AND ... Our new wood stove insert was installed today. Wood stoves today have to pass new emissions standards, so a wood stove is actually far more efficient and environmentally friendly than using your fireplace. I'd had it last year when our oil bill went close to $600 in one month with the thermostat set at 66 degrees! As we speak, it's 71 degrees inside the house and in the 30's outside. Yipee. I turned down my thermostat to 60 degrees!

Ok, time to get busy. Enjoy the pictures!


a. borealis said...

I've been meaning to post on Sal Suds for awhile now. I had been looking for a good natural soap for awhile (used Dr. Bronner's hand soaps) but never went all-out on the Sal Suds. I have no idea why. One of your posts tipped me over the edge, I bought some, and I L-O-V-E IT. I've been using it to clean EVERYTHING. It is fabulous! I will do an exuberant post on it sometime in the near-distant future and give you your proper props. Oh yes.

It's the best.

Kristi said...

Sandy, I want to know more about the woodstove insert!! I was wondering if it would be worth it to get one living this far south. My metal fire box is messed up and I love heating my house with wood.

Sandy said...

Amen to the Sal Suds!

Kristi - RE: the woodstove. Well, first let me tell you that it's been in the 30's all night long. Stoked the fire before bed. Downstairs this a.m. it was still hangin' in there at 70 degrees and upstairs with my door cracked 12" it was 66 degrees. Wow. My furnace never kicked on. I am excited to say the least! All said it probably costs a total of $2500 from store to chimney sweep to install. For us, the wood is free. We live in the woods and could probably live off them indefinately b/c it's so big and of course new baby trees are naturally growing all the time. Plus a woodstove uses far less wood -- way more effecient. It doesn't seem like you have a lot of woods there. It probably would be best for you to get a pellet stove insert. Hard to come by at this point, but if you don't have free wood -- it's better from what I understand. The install guy who doesn't sell stoves, but works with them told my friend Michelle yesterday that for a pellet stove get a Harman (www.harmanstoves.com)Since you may not be as up on cold weather issues down there I'll tell you that people w/ pellet stoves buy a big ole pallet of pellets before it gets cold, at a discount. We got an Archgard 1800 insert. The install guy said that he installs a lot of stoves and Archgard is a good stove. Vermont Castings is another one he was excited about. The only thing is ... a stove just might blast you out of your house it's so hot! Your heat wouldn't come on -- that's for sure! Hope this helps, let me know if you have any other questions. -Sandy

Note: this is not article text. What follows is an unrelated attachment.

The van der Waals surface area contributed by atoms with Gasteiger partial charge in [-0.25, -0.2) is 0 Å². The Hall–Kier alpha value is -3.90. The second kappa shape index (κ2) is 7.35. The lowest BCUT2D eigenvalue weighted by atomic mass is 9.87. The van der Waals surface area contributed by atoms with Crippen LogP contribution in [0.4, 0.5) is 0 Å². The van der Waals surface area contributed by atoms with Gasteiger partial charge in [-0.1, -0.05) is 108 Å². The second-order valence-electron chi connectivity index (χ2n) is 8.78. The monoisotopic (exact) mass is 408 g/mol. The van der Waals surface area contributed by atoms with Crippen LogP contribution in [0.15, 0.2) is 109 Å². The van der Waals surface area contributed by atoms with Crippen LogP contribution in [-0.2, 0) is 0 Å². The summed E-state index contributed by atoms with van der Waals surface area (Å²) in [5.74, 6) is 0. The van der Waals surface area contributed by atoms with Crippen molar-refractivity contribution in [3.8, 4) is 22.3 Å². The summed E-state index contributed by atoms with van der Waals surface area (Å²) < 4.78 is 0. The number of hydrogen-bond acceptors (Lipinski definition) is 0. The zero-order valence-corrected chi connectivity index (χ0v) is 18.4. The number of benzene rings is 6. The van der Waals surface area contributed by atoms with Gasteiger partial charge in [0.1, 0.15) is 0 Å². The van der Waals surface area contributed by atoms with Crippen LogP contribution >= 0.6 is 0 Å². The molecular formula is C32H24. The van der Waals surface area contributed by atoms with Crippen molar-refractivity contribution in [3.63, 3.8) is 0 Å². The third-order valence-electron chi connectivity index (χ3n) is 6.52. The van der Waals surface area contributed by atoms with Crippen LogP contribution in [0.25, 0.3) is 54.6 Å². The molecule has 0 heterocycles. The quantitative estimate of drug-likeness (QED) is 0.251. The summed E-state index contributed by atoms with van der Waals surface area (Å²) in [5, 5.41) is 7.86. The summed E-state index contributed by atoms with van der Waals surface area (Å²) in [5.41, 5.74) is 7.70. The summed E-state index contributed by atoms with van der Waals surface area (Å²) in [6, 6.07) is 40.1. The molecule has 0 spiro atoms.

Kristi said...

Yes, that helps a lot. With our frequent tropical storms and hurricanes, we and others have downed trees and most are happy for us to take whatever we want. So far we haven't had to buy firewood, and I like the idea of all the downed wood being used instead of going to the land fill.

Anonymous said...

A low cost, green eco friendly, healthy natural way to clean many things is to make a homemade liquid from soapberry which grows on the Chinaberry tree and has been used for thousands of years. It works very effectively.